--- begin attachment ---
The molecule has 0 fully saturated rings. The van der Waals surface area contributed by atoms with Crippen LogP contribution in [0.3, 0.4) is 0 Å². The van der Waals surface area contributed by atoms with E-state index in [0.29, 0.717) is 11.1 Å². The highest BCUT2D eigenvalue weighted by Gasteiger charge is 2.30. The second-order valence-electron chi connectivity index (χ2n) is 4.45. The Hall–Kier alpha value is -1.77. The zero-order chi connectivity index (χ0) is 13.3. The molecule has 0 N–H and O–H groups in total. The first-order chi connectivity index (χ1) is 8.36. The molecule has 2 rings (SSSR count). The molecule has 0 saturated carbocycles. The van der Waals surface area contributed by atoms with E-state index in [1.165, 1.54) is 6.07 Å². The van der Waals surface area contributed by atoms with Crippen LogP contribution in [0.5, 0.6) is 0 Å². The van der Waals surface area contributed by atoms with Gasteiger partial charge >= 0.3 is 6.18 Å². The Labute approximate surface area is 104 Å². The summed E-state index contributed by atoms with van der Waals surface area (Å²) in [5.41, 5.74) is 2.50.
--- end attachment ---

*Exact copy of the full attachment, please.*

The molecule has 0 fully saturated rings. The van der Waals surface area contributed by atoms with Crippen LogP contribution in [0.3, 0.4) is 0 Å². The van der Waals surface area contributed by atoms with E-state index in [0.29, 0.717) is 11.1 Å². The highest BCUT2D eigenvalue weighted by Gasteiger charge is 2.30. The second-order valence-electron chi connectivity index (χ2n) is 4.45. The Hall–Kier alpha value is -1.77. The zero-order chi connectivity index (χ0) is 13.3. The molecule has 0 N–H and O–H groups in total. The first-order chi connectivity index (χ1) is 8.36. The molecule has 2 rings (SSSR count). The molecule has 0 saturated carbocycles. The van der Waals surface area contributed by atoms with E-state index in [1.165, 1.54) is 6.07 Å². The van der Waals surface area contributed by atoms with Crippen LogP contribution in [0.5, 0.6) is 0 Å². The van der Waals surface area contributed by atoms with Gasteiger partial charge >= 0.3 is 6.18 Å². The Labute approximate surface area is 104 Å². The summed E-state index contributed by atoms with van der Waals surface area (Å²) in [5.41, 5.74) is 2.50.